(12/18/15) – Nordic Food, in case you haven’t noticed, is quite The Thing right now. So much The Thing, in fact, that there are now articles on how it isn’t really The Thing any more.
There are two kinds of Nordic cuisine – Neo-Nordic (here’s a nice play-by-play of that food in GQ magazine) and classic Nordic. Classic is all the herrings and lingonberries and rye flour in everything. There are several recent cookbooks available for exploring both Neo and Classic:
- Fire & Ice: Classic Nordic Cooking by Darra Goldstein
- The Nordic Cookbook by Magnus Nilsson
- Fika: Art of the Swedish Coffee Break by Anna Brones and Johanna Kindvall
- Relae: A Book of Ideas by Christian Puglisi (Neo-Nordic)
- A Work In Progress and NOMA: Time & Place in Nordic Cuisine by Rene Redzepi (Neo-Nordic)
Interestingly (and to the point of this post) Nordic sometimes includes Iceland and sometimes doesn’t. Technically “Nordic” always includes Iceland, but people thinking about the food don’t. For the record the Nordic region is Iceland, Finland, Norway, Sweden, Denmark, the Aland Islands, Faroe Islands, and Greenland.
I feel strongly about the inclusion of Icelandic food simply because I traveled there for a wedding a few years ago and ate a lot. There was also riding horses across the (cooled & hardened) lava flows, visiting museums, dunking in hot springs, and general traipsing about in a perpetual cold drizzle – but mostly there was the eating.
If you want a quick introduction to Icelandic food here are some options:
Check out the menu at Cafe Loki in Reykjavik – this Flickr photo is what I could find in English, zoom in on the Icelandic plates. Sheep’s head jelly, hakarl (rotted shark), dried fish with butter, shots of Brennivin (a caraway laced strong spirit). Whole sheep heads are also traditional – there’s a great scene in the movie Jar City of the bachelor dinner, consisting of a sheep’s head in a to go container.
Find the essay Dining Out in Iceland by Jason Wilson. It’s collected in the Best Travel Writing 2001 and it’s in JSTOR at this link.
It’s a rugged cuisine, sometimes best known for containing species we don’t eat here – puffins, whales, horses. Nonetheless, there are some interesting things to cook from it. Here are a few options:
Mock Hakarl – Very Old Shark Meat:
- Open a jar of ammonia (approximating the smell – it’s often served in sealed mason jars to limit the disturbance to others seated between the kitchen and the diner). Close the jar of ammonia.
- Chew on a stale gummy bear (approximating the size and texture of the hakarl).
- Take a good whiff of fish food flakes (this is what it first tastes like. . . )
- Take a shot of moonshine, or other high proof, low flavor booze.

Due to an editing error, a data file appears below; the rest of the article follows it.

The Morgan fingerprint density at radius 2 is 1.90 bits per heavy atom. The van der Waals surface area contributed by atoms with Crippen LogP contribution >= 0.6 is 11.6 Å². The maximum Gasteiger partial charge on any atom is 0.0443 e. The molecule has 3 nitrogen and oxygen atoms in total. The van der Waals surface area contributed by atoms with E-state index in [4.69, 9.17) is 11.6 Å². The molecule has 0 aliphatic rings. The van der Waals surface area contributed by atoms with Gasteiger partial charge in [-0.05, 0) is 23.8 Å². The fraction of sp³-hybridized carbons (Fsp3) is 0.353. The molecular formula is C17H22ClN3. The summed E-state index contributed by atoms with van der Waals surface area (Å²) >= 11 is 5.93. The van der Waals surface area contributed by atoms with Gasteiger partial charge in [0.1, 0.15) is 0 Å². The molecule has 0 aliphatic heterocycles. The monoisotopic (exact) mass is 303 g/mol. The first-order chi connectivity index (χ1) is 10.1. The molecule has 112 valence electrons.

- Eat a mild blue cheese.
“Icelandic” Lamb: This is riffing off of two things – one is the combination of the flavor of sea and land with lamb. I’ve seen “seaweed fed lamb” on the menu in Canada before (and ordered it) – here I simply added dulse flakes to rice as the base of the lamb dish to make the seaweed flavor happen. The other main flavor component was a combination of dates, mushrooms, and (again) briny flavors. That sounds gross, but I’ve in fact been in Iceland, and eaten at an Icelandic-Peruvian-Japanese fusion restaurant where this sort of flavor combination went on. Then, I found this recipe from Denmark for kale with capers and dates that seemed to support my memory of what I’d been eating. I added the mushrooms. That’s how we ended up with an Iceland-inspired lamb dish.
So, to assemble the dish described above:
- White rice cooked with a generous dusting of dulse flakes – stir more in after it’s cooked if needed to reach your preferred sea-y flavor.
- Top with this Danish kale recipe, tossed with roasted mushroom slices (slice a mushroom, toss the slices with olive oil, roast at 400-degrees until . . . roasted. It won’t take long)
- Top that with thin slices of lamb shoulder quickly cooked in a skillet (if eating by myself I’d make them practically raw)
- Sprinkle sesame seeds on top.
Iceland Style Hot Dogs: We can’t actually get Icelandic hot dogs here because their hot dogs are made differently, including lamb meat. But they taste close enough to our hot dogs and adding the correct toppings creates “Iceland Style Hot Dogs”. Apply to the bun in this order: Remoulade, French’s fried onions, hot dog, sweet brown mustard, ketchup, minced white onion. A travel article about these dogs from Conde Nast Traveler is linked here.
I was completely remiss in my study of Icelandic desserts while traveling there. I can’t think of any desserts I had – except a bag of Haribo candies I ate to try to erase the hakarl aftertaste (no luck). But there was Skyr (thick yogurt) everywhere, including on the airplane. A simple way to pay homage to Skyr and have dessert too is the Indian dessert of Bhapa Doi or steamed yogurt – seems improbable, but it works and tastes great. I used the recipe in Sanjeev Kapor’s “How to Cook Indian” and this online recipe is similar.
[Portions of this post originally appeared on my Hel’s Kitchen Menu Notes blog in the post A Sticky Gooey Mess & Other Nordic Recipes]